It’s that time of year again, folks— the air is getting chilly, the trees are beginning to shed their leaves, and Starbucks is changing its menu from pumpkin-flavored coffee to peppermint-flavored. If you’re anything like me, you’re probably planning to hop on a plane, train, or automobile to travel back to your hometown and move “quality time with family” to the top of your trans agenda. For a lot of transgender people who have come out to their families, however, the holidays can be a time of stress. Relating to family is hard sometimes, especially in the midst of gender transition. That’s why I’m bringing you this guide of my top four tricks for surviving the holidays at home.
1. Remember your Pronoun Privilege
Being gendered correctly is a basic sign of respect that everyone is entitled to, and as a trans person you likely have had the experience of needing to fight tooth and nail for even this rudimentary acknowledgment of your humanity. Unfortunately, going home to family might heighten the likelihood of being increasingly misgendered. And sure, repeated misgendering can be incredibly demoralizing and mentally draining, even up to the point of becoming dehumanizing. In certain circumstances it can feel like a violent attack on your very identity, a negation of your gender but also of your dignity. But it is important to remember— and I cannot stress this enough— that correcting others on your pronouns might make a cis person feel bad. They might even feel guilty; can you imagine? So please be aware of the privilege you hold over your cisgender relatives with the power to make them feel responsible for their own actions. Consider avoiding placing them in such an uncomfortable position by not correcting them at all; after all, their comfort is what’s important. Maybe you should just get a few more pronoun pins to add to the three you’re already wearing. No? What about tattooing your pronouns on your forehead?
2. Put your Best Foot Forward
Please, I’m begging you, represent trans people well at your family’s Thanksgiving dinner or Christmas party. Please, reader, do it for me. Because you’re likely the only transgender person your family is ever going to meet, so the responsibility to be spokesperson for the entire trans community rests on your shoulders. And let’s be honest, do you think your family is going to do research on transgender issues? Why, to better understand your experiences and the challenges you face? Pft. As if. So please represent me and the rest of us transgender degenerates well! Make sure you’re up to date on the latest anti-trans bills in all 50 state legislatures. Don’t forget to read up on the most recent deranged, transphobic rant to go viral online, and prepare your ten-point rebuttal in case a family member brings it up. And please, for the love of God, don’t let anyone bring up Caitlyn Jenner. Got it? Good, now go represent the community and make all of us proud!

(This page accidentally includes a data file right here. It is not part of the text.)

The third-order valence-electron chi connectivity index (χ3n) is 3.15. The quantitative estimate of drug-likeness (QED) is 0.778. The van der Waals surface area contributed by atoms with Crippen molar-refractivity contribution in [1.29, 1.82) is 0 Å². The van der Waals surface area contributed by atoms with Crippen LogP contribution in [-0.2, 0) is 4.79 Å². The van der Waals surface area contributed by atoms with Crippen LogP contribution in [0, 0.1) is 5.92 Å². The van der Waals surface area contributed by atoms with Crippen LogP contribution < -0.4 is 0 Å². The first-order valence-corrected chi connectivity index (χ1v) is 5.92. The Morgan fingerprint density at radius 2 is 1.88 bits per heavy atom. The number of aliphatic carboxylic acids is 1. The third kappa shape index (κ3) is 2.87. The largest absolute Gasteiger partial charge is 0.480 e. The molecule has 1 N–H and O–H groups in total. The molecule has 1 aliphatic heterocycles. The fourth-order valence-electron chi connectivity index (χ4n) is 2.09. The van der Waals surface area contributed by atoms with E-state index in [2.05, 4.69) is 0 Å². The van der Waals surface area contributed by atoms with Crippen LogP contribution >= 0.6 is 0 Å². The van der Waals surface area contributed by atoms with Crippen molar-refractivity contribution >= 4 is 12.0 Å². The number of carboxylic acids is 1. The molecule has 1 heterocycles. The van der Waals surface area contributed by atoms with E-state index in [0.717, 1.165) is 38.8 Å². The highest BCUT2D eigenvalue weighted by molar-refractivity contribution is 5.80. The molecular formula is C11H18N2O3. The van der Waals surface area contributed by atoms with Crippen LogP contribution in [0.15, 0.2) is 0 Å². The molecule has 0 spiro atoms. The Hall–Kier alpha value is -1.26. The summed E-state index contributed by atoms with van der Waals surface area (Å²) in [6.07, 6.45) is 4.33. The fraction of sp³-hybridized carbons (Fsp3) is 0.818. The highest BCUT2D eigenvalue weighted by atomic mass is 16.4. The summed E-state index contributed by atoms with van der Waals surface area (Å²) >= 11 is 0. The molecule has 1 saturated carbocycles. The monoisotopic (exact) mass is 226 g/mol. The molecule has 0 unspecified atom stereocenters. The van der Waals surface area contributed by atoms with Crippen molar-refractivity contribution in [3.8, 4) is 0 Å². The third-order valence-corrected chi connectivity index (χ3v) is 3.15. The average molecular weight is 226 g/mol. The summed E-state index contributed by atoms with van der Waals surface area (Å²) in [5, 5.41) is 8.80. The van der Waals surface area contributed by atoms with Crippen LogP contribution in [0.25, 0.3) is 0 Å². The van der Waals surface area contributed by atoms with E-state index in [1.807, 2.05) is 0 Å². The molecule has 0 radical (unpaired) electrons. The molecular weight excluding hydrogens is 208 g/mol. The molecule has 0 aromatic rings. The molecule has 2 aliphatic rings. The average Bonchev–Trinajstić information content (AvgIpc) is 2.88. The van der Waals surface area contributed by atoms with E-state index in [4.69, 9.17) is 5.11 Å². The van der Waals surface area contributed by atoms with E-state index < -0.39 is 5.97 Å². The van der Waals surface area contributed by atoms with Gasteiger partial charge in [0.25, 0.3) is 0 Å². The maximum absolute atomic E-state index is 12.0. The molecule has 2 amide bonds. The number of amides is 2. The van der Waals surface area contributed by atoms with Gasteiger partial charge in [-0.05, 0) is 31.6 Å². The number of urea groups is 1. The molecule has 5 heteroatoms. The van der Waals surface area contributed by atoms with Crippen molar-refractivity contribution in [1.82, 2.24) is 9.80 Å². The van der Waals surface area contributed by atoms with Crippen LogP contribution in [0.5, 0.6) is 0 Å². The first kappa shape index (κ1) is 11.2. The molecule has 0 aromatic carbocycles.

3. Remember Who the Real Victims Are
At some point during your relaxing vacation, a relative will probably let you know, “Your transition has just been really hard on me.” (They might throw in a deep, mournful sigh and say sadly, “For the whole family, you know?”) Is your knee jerk reaction to think something along the lines of, “Wow, how weird of you to center your feelings; how weird to frame my transition as a difficulty for those I love, rather than celebrate that I have the courage and the freedom to finally be my true self”? Of course it is, you selfish transgender. You think you’re the victim just because you get misgendered or harassed on a daily basis? You think that just because you’ve lost friends simply for being yourself, you’re some kind of martyr? You think you have it so hard, just because the medical establishment sets up hurtle after unnecessary hurtle to gatekeep you from the hormones and surgery you need, only for you to finally end up on a months or years long waiting list for healthcare with a price tag of tens of thousands? Just because you’re afraid of getting assaulted every time you use a public bathroom, or because the media openly debates whether you have basic humanity on a daily basis, you think you’re the victim? I can see why this self pitying narrative might seem tempting. But please remember that now that you’ve transitioned, your weird uncle has at least one more slur he’s not allowed to say at the Thanksgiving dinner table. So keep in mind who the real victims are here.
4. Reward your True Allies
But how, you ask, can you tell which cisgender relatives are real allies to the trans community? Don’t worry, they’ll remind you! After you correct them on your pronouns or repeat once again that you don’t go by that name anymore, they’ll be sure to tell you, “Ugh, I’m trying!” This will probably be accompanied by a dramatic sigh, a huff, or an eye roll that will make the true allies even easier to spot. Be sure to reward them for their hard work and dedication to the transgender community. Maybe get them a cookie! They deserve it.
I hope that this guide is helpful to all my transgender siblings going home for the holidays. And if you’re like me and actually do have a few amazing and supportive cis people in your life, I invite you to join me in being grateful for them. Or don’t! I’m not your dad.
This is a work of satire. If you’re struggling with mental health you can reach the Trans Lifeline at (877)-565-8860.